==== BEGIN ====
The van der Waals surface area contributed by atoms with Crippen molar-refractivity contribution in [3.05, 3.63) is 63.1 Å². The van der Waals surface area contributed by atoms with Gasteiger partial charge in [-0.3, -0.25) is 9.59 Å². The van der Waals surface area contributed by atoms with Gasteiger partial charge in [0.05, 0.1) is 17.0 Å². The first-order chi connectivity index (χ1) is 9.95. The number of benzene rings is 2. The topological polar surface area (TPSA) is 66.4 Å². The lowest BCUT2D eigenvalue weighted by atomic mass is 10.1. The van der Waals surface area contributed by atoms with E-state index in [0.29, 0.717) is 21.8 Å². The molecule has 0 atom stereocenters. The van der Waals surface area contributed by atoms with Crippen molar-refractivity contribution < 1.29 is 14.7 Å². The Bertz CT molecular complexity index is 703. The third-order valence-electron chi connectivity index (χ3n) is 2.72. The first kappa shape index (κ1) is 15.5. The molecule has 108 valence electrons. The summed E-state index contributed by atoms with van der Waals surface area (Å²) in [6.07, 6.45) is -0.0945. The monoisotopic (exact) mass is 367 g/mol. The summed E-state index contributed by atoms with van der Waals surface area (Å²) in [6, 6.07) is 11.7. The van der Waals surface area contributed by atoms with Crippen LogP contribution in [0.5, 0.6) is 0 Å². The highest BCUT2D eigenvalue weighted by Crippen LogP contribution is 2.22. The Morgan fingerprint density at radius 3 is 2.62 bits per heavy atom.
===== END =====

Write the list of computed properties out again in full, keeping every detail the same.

The van der Waals surface area contributed by atoms with Crippen molar-refractivity contribution in [3.05, 3.63) is 63.1 Å². The van der Waals surface area contributed by atoms with Gasteiger partial charge in [-0.3, -0.25) is 9.59 Å². The van der Waals surface area contributed by atoms with Gasteiger partial charge in [0.05, 0.1) is 17.0 Å². The first-order chi connectivity index (χ1) is 9.95. The number of benzene rings is 2. The topological polar surface area (TPSA) is 66.4 Å². The lowest BCUT2D eigenvalue weighted by atomic mass is 10.1. The van der Waals surface area contributed by atoms with E-state index in [0.29, 0.717) is 21.8 Å². The molecule has 0 atom stereocenters. The van der Waals surface area contributed by atoms with Crippen molar-refractivity contribution < 1.29 is 14.7 Å². The Bertz CT molecular complexity index is 703. The third-order valence-electron chi connectivity index (χ3n) is 2.72. The first kappa shape index (κ1) is 15.5. The molecule has 108 valence electrons. The summed E-state index contributed by atoms with van der Waals surface area (Å²) in [6.07, 6.45) is -0.0945. The monoisotopic (exact) mass is 367 g/mol. The summed E-state index contributed by atoms with van der Waals surface area (Å²) in [6, 6.07) is 11.7. The van der Waals surface area contributed by atoms with Crippen LogP contribution in [0.5, 0.6) is 0 Å². The highest BCUT2D eigenvalue weighted by Crippen LogP contribution is 2.22. The Morgan fingerprint density at radius 3 is 2.62 bits per heavy atom.